The L.I.F.T. Foundation Sponsors Just Mercy Novel and Movie Event
With a mission of providing educational opportunities to underserved communities, The Robert and Susan Kozlowski L.I.F.T. Foundation was proud to grant Venice High School teacher Ms. Ruth Greene a L.I.F.T. Teacher Grant to purchase 170 copies of the adapted for young adult bestseller Just Mercy: A Story of Justice and Redemption by Bryan Stevenson. The books are part of the curriculum for her sophomore and junior classes in the Media, Arts and Technology Academy at Venice High School. The books were also read and curriculum adapted for Ms. Traci Thrasher’s English and Social Studies classes as they discussed social justice issues in Just Mercy and To Kill A Mockingbird. Motivating students as critical thinkers and active participants in their own educational journey and life goals is a L.I.F.T. Foundation commitment!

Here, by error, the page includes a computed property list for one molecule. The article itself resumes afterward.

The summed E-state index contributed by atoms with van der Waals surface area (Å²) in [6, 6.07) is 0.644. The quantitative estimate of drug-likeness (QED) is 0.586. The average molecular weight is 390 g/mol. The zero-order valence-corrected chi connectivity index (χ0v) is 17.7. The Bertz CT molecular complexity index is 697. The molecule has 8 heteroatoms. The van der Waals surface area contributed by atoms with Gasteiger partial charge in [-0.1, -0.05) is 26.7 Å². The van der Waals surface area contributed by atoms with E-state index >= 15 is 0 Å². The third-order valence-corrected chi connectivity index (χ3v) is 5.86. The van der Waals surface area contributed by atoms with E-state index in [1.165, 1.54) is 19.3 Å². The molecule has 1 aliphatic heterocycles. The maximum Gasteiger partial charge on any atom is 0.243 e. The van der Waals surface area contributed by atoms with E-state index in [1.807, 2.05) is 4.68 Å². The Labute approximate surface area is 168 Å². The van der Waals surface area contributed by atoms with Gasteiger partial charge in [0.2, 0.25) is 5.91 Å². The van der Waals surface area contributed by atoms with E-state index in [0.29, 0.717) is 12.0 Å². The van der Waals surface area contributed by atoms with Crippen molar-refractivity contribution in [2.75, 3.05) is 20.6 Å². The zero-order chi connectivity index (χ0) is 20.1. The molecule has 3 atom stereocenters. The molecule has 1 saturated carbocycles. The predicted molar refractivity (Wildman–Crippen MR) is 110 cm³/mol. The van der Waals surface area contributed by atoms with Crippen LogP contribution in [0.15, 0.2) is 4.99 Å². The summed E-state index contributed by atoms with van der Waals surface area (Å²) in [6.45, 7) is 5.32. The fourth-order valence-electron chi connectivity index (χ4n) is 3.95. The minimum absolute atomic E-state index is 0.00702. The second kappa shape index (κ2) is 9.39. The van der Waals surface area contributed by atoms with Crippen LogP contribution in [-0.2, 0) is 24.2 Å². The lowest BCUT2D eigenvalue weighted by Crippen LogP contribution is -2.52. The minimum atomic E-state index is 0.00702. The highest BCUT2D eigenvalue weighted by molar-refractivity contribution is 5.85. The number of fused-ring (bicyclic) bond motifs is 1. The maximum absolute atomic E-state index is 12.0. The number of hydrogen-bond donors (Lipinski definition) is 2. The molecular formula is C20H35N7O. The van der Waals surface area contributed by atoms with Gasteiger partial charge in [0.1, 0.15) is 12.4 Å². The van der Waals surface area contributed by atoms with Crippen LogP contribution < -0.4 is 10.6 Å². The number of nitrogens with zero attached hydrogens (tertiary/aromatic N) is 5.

We were honored to have guest speaker Mr. Terry Allen, a doctoral candidate in Education and a juris doctorate student at U.C.L.A., as well as a lead researcher on the Million Dollar Hood Project, a university based, community driven research project that maps the fiscal and human cost of mass incarceration in Los Angeles. After hearing about his incredible and inspirational life’s journey students were able to participate in a question and answer session. A major shout out of thanks is sent to you Terry!
160 Venice High School students, chaperones and teachers, along with L.I.F.T. Scholar graduates Mario Jones, Noe Torres, and matriculating scholars Claudia Jorge, Keary Mendoza and Yetnaleci Maya watched the movie, listened to our guest speak and enjoyed popcorn, drinks and a box lunch from Arctic Hotspot in Los Angele at Howard Hughes Cinemark 18 Theater. Thank you to Jonathan Mora of Arctic Hotspot for a discount on the wonderful box lunches for the fifth movie event the L.I.F.T. Foundation has sponsored over the past 3 years!
Bringing the written word to life on the big screen allowed students to further embrace the books they are reading in class, extend discussion of what justice means to them and to the author, and motivated these students to think about what an education can lead to personally in the careers they may aspire to pursue, as well as providing them with a platform for discussion of how their own voice can make a difference.